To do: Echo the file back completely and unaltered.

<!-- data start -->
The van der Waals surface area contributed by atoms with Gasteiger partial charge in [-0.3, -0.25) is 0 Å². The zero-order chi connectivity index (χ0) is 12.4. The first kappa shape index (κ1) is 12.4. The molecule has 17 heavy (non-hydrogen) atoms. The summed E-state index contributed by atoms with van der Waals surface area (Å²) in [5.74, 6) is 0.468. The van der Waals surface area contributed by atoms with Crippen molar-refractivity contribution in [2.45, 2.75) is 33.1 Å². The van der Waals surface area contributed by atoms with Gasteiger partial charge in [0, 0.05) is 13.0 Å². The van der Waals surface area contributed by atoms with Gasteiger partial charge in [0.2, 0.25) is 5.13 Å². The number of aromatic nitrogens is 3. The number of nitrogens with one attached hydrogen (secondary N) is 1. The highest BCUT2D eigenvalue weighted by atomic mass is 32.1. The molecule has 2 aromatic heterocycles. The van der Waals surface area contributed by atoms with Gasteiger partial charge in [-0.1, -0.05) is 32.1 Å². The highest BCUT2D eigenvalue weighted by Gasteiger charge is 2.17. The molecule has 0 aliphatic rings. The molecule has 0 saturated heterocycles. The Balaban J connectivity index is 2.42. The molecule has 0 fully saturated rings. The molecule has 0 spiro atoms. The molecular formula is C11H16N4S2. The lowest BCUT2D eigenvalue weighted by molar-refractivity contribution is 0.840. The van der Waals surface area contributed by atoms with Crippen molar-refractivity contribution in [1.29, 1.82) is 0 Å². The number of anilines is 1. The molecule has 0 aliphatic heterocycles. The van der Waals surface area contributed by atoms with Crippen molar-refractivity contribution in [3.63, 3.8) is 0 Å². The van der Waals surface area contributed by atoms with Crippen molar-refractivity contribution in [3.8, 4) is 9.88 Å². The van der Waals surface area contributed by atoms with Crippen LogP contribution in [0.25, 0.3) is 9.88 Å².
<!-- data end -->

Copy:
The van der Waals surface area contributed by atoms with Gasteiger partial charge in [-0.3, -0.25) is 0 Å². The zero-order chi connectivity index (χ0) is 12.4. The first kappa shape index (κ1) is 12.4. The molecule has 17 heavy (non-hydrogen) atoms. The summed E-state index contributed by atoms with van der Waals surface area (Å²) in [5.74, 6) is 0.468. The van der Waals surface area contributed by atoms with Crippen molar-refractivity contribution in [2.45, 2.75) is 33.1 Å². The van der Waals surface area contributed by atoms with Gasteiger partial charge in [0, 0.05) is 13.0 Å². The van der Waals surface area contributed by atoms with Gasteiger partial charge in [0.2, 0.25) is 5.13 Å². The number of aromatic nitrogens is 3. The number of nitrogens with one attached hydrogen (secondary N) is 1. The highest BCUT2D eigenvalue weighted by atomic mass is 32.1. The molecule has 2 aromatic heterocycles. The van der Waals surface area contributed by atoms with Gasteiger partial charge in [-0.1, -0.05) is 32.1 Å². The highest BCUT2D eigenvalue weighted by Gasteiger charge is 2.17. The molecule has 0 aliphatic rings. The molecule has 0 saturated heterocycles. The Balaban J connectivity index is 2.42. The molecule has 0 fully saturated rings. The molecule has 0 spiro atoms. The molecular formula is C11H16N4S2. The lowest BCUT2D eigenvalue weighted by molar-refractivity contribution is 0.840. The van der Waals surface area contributed by atoms with Crippen molar-refractivity contribution in [1.29, 1.82) is 0 Å². The number of anilines is 1. The molecule has 0 aliphatic heterocycles. The van der Waals surface area contributed by atoms with Crippen molar-refractivity contribution in [3.63, 3.8) is 0 Å². The van der Waals surface area contributed by atoms with Crippen molar-refractivity contribution in [3.8, 4) is 9.88 Å². The van der Waals surface area contributed by atoms with Crippen LogP contribution in [0.25, 0.3) is 9.88 Å².